If you are unable to stand for any reason, then you can move your chair further back from the camera so that the audience can see more of you and that again enables you to take advantage of using body language to engage with your audience.
9. Make time for rehearsal
It is essential to practice your talk – and to time it. You need to know what you want to say and how long it will take you to say it.
By working on just some of these aspects and skills, your talks can be raised to a whole new level. It will elevate you from being just a common or garden talker to a consummate, articulate, and engaging speaker.
I cannot leave this piece without another mention of Snowy the chicken.
Snowy was hatched in a Rare Breed Centre during a snowstorm and was the only one of his clutch to survive.
The call to me as the City Council’s PR Chief was to launch a media appeal for a donation of other chicks that he could ‘huddle’ with to help him survive. They were received and he became such a media celebrity that we used him in a whole variety of ways to promote the council and its services. He had a happy career and went into retirement at the center.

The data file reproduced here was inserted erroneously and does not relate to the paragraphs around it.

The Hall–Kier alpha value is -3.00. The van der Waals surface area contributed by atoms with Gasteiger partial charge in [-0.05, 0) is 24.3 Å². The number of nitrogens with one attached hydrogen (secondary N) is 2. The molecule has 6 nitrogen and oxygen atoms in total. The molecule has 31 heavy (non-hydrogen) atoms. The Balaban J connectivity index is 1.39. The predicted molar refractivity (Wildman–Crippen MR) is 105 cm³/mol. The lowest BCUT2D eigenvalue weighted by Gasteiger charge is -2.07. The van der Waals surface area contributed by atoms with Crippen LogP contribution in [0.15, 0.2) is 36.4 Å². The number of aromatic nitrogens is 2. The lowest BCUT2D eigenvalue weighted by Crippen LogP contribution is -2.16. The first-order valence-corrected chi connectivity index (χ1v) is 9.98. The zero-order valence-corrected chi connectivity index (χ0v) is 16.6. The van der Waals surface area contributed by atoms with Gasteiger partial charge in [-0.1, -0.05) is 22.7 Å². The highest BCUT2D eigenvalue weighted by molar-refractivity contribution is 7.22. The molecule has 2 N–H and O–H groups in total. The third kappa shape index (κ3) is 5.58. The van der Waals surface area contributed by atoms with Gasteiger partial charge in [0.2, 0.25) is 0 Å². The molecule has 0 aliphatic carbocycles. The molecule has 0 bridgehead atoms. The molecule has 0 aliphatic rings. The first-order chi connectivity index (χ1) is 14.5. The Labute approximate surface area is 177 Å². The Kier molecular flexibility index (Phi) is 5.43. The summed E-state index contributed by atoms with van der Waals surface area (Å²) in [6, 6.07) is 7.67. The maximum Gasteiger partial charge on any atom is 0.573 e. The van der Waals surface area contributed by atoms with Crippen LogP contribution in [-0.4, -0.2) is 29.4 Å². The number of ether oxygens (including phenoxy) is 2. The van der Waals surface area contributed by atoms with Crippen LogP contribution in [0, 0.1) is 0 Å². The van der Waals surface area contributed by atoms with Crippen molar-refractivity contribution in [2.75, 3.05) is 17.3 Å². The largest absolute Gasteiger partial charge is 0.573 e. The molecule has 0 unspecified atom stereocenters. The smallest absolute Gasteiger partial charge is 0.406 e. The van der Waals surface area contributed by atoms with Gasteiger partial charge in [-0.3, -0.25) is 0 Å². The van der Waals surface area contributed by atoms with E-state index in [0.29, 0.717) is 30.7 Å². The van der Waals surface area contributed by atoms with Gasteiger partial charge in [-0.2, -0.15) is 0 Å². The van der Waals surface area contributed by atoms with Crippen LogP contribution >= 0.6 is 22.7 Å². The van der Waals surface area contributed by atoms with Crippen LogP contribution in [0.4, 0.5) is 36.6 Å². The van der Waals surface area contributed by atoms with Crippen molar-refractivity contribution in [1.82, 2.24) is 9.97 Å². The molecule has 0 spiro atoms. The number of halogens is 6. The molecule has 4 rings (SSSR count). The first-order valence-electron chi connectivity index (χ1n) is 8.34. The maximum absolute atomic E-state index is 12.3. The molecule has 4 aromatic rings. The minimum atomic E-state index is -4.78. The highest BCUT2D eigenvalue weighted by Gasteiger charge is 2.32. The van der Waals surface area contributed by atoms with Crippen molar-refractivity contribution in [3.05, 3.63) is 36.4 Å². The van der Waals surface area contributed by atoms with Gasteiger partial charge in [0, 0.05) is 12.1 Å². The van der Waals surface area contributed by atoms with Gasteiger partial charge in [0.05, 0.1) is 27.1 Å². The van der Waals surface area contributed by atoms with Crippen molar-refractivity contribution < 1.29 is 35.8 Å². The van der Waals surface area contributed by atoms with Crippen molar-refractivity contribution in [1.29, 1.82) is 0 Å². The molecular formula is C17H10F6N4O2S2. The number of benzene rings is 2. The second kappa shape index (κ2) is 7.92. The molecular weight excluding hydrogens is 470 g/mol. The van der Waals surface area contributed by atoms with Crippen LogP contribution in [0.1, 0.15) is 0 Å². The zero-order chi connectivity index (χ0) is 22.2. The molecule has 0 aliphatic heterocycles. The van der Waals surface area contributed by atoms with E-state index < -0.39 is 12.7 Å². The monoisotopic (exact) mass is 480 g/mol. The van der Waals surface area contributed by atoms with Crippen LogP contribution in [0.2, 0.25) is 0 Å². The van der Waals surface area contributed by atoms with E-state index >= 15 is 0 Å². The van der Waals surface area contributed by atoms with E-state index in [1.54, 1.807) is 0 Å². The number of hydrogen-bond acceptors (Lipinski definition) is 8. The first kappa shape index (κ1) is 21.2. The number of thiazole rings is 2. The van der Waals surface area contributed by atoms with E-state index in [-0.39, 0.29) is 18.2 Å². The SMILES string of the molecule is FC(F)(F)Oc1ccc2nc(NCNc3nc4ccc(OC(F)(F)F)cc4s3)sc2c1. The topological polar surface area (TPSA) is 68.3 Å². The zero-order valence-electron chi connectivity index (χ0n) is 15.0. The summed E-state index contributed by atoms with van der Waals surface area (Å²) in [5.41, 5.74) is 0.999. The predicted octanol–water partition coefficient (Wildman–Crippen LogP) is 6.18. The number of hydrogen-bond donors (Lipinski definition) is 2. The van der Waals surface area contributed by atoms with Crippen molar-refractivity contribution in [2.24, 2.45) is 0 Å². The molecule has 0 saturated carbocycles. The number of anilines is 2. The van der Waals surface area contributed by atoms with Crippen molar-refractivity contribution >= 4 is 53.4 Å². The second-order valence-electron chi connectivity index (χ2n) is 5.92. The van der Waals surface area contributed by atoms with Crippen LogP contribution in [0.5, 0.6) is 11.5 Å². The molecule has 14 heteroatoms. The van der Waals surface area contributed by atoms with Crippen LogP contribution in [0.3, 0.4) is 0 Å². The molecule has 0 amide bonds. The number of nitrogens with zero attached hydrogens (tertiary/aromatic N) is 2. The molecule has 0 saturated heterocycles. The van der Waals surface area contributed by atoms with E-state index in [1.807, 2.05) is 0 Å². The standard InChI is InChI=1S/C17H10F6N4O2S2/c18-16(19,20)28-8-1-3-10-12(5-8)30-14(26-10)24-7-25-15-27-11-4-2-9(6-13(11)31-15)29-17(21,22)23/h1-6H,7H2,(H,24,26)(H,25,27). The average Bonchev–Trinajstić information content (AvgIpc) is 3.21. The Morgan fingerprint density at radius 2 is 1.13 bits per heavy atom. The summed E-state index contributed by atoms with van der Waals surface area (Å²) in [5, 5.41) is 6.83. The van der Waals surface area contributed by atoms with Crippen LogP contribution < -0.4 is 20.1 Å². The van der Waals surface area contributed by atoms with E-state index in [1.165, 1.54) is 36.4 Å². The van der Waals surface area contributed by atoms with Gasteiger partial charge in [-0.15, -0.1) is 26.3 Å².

Snowy is now one of the regular talks I give. It isn’t just about saving a chicken. It is about how you can take one story and approach it from a different angle to keep it alive and fresh.
As a speaker, you need to be authentic and passionate about your subject. Approaching it from a variety of different angles is a personal reminder of the myriad of different reasons you have for loving what you do or what you are speaking about. And most importantly your audience will love listening to you as well.
Marcus Grodentz is a member of Toastmasters International, a not-for-profit organization that has provided communication and leadership skills since 1924 through a worldwide network of clubs. There are more than 400 clubs and 10,000 members in the UK and Ireland.
Members follow a structured educational program to gain skills and confidence in public and impromptu speaking, chairing meetings and time management. To find your nearest club, visit Toastmasters International.
The views and opinions expressed in this blog post or content are those of the authors or the interviewees and do not necessarily reflect the official policy or position of any other agency, organization, employer, or company.